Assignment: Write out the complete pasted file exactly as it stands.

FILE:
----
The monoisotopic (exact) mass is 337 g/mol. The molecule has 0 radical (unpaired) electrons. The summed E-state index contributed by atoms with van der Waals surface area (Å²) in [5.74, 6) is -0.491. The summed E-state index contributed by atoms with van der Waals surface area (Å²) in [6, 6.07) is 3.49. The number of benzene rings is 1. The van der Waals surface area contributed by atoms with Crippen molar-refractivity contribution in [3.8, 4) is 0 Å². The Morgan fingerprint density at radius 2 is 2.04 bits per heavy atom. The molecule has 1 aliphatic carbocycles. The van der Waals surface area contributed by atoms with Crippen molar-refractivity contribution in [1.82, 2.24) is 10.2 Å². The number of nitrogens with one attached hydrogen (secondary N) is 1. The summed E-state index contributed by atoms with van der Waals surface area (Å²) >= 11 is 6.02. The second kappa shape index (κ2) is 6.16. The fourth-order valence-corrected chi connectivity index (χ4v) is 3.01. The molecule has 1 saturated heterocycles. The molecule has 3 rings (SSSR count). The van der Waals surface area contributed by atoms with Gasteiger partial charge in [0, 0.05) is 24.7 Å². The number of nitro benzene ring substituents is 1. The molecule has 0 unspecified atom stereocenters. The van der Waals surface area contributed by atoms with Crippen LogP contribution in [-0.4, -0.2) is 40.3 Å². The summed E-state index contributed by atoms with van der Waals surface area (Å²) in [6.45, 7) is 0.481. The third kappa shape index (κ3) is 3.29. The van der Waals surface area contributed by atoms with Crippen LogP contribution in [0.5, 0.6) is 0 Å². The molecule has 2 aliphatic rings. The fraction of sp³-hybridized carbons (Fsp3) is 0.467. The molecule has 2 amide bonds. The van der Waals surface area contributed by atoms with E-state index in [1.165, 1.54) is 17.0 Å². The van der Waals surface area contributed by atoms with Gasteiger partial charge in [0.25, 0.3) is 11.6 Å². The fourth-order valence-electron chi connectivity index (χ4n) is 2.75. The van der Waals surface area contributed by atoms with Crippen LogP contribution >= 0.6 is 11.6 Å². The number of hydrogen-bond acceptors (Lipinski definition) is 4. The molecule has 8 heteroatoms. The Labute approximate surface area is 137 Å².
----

The monoisotopic (exact) mass is 337 g/mol. The molecule has 0 radical (unpaired) electrons. The summed E-state index contributed by atoms with van der Waals surface area (Å²) in [5.74, 6) is -0.491. The summed E-state index contributed by atoms with van der Waals surface area (Å²) in [6, 6.07) is 3.49. The number of benzene rings is 1. The van der Waals surface area contributed by atoms with Crippen molar-refractivity contribution in [3.8, 4) is 0 Å². The Morgan fingerprint density at radius 2 is 2.04 bits per heavy atom. The molecule has 1 aliphatic carbocycles. The van der Waals surface area contributed by atoms with Crippen molar-refractivity contribution in [1.82, 2.24) is 10.2 Å². The number of nitrogens with one attached hydrogen (secondary N) is 1. The summed E-state index contributed by atoms with van der Waals surface area (Å²) >= 11 is 6.02. The second kappa shape index (κ2) is 6.16. The fourth-order valence-corrected chi connectivity index (χ4v) is 3.01. The molecule has 1 saturated heterocycles. The molecule has 3 rings (SSSR count). The van der Waals surface area contributed by atoms with Gasteiger partial charge in [0, 0.05) is 24.7 Å². The number of nitro benzene ring substituents is 1. The molecule has 0 unspecified atom stereocenters. The van der Waals surface area contributed by atoms with Crippen LogP contribution in [-0.4, -0.2) is 40.3 Å². The summed E-state index contributed by atoms with van der Waals surface area (Å²) in [6.45, 7) is 0.481. The third kappa shape index (κ3) is 3.29. The van der Waals surface area contributed by atoms with Crippen LogP contribution in [0.5, 0.6) is 0 Å². The molecule has 2 aliphatic rings. The fraction of sp³-hybridized carbons (Fsp3) is 0.467. The molecule has 2 amide bonds. The van der Waals surface area contributed by atoms with E-state index in [1.165, 1.54) is 17.0 Å². The van der Waals surface area contributed by atoms with Gasteiger partial charge in [0.25, 0.3) is 11.6 Å². The fourth-order valence-electron chi connectivity index (χ4n) is 2.75. The van der Waals surface area contributed by atoms with Crippen LogP contribution >= 0.6 is 11.6 Å². The number of hydrogen-bond acceptors (Lipinski definition) is 4. The molecule has 8 heteroatoms. The Labute approximate surface area is 137 Å².